Dire weather warnings…snow to arrive overnight. Well they were right, it did.
At 8am my car was covered with snow but by 9.15am the rain had washed it all away.
There then followed a day of mainly long bright sunny intervals with the occasional heavy rain shower and at times hail stones just to add variety to our Sunday.
It was though a trifle muddy underfoot
North Westerly Gales and more snow on Tuesday are in the forecast…. maybe next time we will not be so lucky. But so far that is the worst the winter has thrown our way.
(C) David Oakes 2019
Overnight and during the morning we had some much needed rain…. heavy at times which must help our low water table situation. But it did rather blow a hole in the old weather folk law …. Red sky at night – Shepherds delight. Sundays sunset only lead to rain.
Best not to complain as rain is something that has been in short supply in our corner of the UK. The Lake stubbornly remained frozen, so the locals Ducks have forgotten how to swim and have now learned the art of walking on water….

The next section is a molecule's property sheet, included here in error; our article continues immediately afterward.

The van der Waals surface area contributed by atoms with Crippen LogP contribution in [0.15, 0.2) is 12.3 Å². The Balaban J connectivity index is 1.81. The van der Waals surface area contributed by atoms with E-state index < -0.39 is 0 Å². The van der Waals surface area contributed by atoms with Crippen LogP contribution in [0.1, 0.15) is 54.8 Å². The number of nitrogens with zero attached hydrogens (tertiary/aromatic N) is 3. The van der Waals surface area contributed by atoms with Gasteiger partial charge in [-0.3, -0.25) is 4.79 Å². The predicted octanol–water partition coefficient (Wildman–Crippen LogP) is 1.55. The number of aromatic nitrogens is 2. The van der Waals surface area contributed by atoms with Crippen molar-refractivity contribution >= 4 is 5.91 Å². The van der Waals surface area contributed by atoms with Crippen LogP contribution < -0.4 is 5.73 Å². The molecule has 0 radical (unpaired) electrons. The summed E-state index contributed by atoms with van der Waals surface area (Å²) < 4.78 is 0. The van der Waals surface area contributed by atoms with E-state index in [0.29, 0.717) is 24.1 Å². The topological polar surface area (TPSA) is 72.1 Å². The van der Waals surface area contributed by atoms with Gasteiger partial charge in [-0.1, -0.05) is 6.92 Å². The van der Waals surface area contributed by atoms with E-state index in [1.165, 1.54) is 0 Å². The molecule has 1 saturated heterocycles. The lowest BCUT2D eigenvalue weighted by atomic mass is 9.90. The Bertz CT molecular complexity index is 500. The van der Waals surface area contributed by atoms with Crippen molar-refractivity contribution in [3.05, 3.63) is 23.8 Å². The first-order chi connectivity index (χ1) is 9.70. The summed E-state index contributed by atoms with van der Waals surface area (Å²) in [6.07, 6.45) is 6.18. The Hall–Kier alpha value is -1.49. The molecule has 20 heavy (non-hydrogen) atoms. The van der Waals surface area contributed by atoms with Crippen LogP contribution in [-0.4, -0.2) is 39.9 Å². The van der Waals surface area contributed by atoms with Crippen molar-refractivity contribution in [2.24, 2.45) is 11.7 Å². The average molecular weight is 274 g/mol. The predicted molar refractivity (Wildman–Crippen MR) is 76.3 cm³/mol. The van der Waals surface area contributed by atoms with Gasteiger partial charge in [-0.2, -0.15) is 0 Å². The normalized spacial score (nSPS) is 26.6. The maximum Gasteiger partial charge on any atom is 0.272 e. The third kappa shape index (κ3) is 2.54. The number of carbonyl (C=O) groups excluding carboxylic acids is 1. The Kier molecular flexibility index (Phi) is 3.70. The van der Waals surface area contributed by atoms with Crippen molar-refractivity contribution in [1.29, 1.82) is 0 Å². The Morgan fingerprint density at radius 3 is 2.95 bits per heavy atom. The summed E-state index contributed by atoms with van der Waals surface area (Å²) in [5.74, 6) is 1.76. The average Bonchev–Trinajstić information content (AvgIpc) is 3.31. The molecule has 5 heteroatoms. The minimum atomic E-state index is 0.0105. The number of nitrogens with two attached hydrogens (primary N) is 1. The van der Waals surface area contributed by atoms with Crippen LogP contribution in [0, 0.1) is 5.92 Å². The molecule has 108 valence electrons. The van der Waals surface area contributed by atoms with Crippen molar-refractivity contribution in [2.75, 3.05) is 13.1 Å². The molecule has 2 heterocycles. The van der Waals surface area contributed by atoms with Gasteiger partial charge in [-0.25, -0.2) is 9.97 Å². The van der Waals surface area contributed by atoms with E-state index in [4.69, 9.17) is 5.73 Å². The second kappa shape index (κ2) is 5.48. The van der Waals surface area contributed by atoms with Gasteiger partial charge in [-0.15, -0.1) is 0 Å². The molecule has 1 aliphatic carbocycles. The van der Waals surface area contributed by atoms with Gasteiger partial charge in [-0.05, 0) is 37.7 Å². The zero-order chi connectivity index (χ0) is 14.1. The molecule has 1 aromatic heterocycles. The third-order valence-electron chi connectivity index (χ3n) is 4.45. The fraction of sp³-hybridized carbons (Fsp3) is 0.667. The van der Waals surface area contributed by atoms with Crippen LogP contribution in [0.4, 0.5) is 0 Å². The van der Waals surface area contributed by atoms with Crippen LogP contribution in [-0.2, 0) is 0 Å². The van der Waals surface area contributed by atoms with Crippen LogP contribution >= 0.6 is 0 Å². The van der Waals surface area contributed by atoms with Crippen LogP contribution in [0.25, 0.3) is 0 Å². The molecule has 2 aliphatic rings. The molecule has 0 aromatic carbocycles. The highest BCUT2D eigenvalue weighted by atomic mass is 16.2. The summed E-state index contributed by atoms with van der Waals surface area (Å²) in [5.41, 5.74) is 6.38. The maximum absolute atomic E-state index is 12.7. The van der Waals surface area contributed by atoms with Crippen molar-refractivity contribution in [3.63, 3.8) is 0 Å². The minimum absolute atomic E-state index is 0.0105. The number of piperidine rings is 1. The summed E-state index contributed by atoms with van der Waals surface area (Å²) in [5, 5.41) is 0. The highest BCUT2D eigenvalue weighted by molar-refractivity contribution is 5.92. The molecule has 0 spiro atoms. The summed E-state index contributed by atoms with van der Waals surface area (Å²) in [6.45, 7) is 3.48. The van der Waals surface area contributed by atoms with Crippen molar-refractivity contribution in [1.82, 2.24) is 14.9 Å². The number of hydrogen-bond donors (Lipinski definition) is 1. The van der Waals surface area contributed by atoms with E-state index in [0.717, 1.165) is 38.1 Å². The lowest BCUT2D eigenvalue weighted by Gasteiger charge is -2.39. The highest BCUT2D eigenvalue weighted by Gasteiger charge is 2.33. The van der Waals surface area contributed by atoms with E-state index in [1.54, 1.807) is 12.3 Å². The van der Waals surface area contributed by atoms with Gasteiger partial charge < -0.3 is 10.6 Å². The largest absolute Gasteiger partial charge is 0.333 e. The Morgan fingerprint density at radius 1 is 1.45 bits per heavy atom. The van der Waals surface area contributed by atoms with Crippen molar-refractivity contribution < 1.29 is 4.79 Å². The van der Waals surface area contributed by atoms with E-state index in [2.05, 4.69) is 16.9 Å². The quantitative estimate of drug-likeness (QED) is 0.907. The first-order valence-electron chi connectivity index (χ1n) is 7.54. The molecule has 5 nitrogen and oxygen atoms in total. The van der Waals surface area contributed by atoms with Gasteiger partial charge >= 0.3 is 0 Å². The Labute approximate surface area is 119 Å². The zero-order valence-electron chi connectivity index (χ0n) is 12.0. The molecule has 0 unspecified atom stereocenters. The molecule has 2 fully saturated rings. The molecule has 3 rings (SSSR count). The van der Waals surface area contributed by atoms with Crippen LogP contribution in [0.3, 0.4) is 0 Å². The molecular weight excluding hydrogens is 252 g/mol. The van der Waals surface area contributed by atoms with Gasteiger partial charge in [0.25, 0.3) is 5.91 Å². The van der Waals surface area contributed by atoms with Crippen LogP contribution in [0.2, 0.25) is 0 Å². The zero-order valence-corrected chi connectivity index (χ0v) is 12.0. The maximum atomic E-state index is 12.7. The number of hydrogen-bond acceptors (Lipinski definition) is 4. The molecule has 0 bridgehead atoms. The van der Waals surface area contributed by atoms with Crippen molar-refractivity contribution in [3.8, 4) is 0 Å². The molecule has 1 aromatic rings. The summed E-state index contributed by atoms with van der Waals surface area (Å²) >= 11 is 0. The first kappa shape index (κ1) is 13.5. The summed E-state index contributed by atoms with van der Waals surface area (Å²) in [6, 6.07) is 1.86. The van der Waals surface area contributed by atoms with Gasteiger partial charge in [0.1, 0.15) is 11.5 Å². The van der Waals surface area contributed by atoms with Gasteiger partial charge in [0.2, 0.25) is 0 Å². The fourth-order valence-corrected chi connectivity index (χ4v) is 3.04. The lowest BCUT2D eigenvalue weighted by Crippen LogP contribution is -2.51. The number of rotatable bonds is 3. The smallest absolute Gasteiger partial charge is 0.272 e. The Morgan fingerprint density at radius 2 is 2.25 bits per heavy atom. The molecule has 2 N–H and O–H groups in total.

Later in the day normal service has resumed and the sun broke through.
It didn’t exactly bring a smile to the faces of the Highland cattle… but body language suggested a slightly happier mood….
Now where did I put my Hairdryer?….
My hair is all wet and I cannot do a thing with it!
(C) David Oakes 2019
I guess many of us can recite the old rhyme about Red Sky. A warning of bad weather or maybe good weather and depending upon what you had been taught it was either a Sailor or Shepherd to whom the advice was addressed.
The morning broke with a sky on fire so best watch out…and even the weather forecaster are predicting some inclement weather ahead. Thankfully by the time I wrote this late afternoon that forecast and prediction hadn’t come about…just another glorious December day…one that perhaps did indicate that winters is here.
The sky eventually turned to blue with a frost on the ground (only a touch of frost) and a misty horizon…
The now bare fronds of the Silver Birch wafted in the northerly breeze
A breeze that did little to move the mighty Oak
But we headed for our favourite stand of ‘bent’ Beech trees.
Once planted many, many years ago to form a boundary hedge, a hedge that estate workers started to ‘lay’ by bending and cropping the young trees and for some reason abandon. Being left to there own devices the Beech has reverted to norm and reached up to the sky….the only clue to there past being the bent trunks at the base.
Not a bad day for mid December a day that still feels more autumnal than winter
(C) David Oakes 2018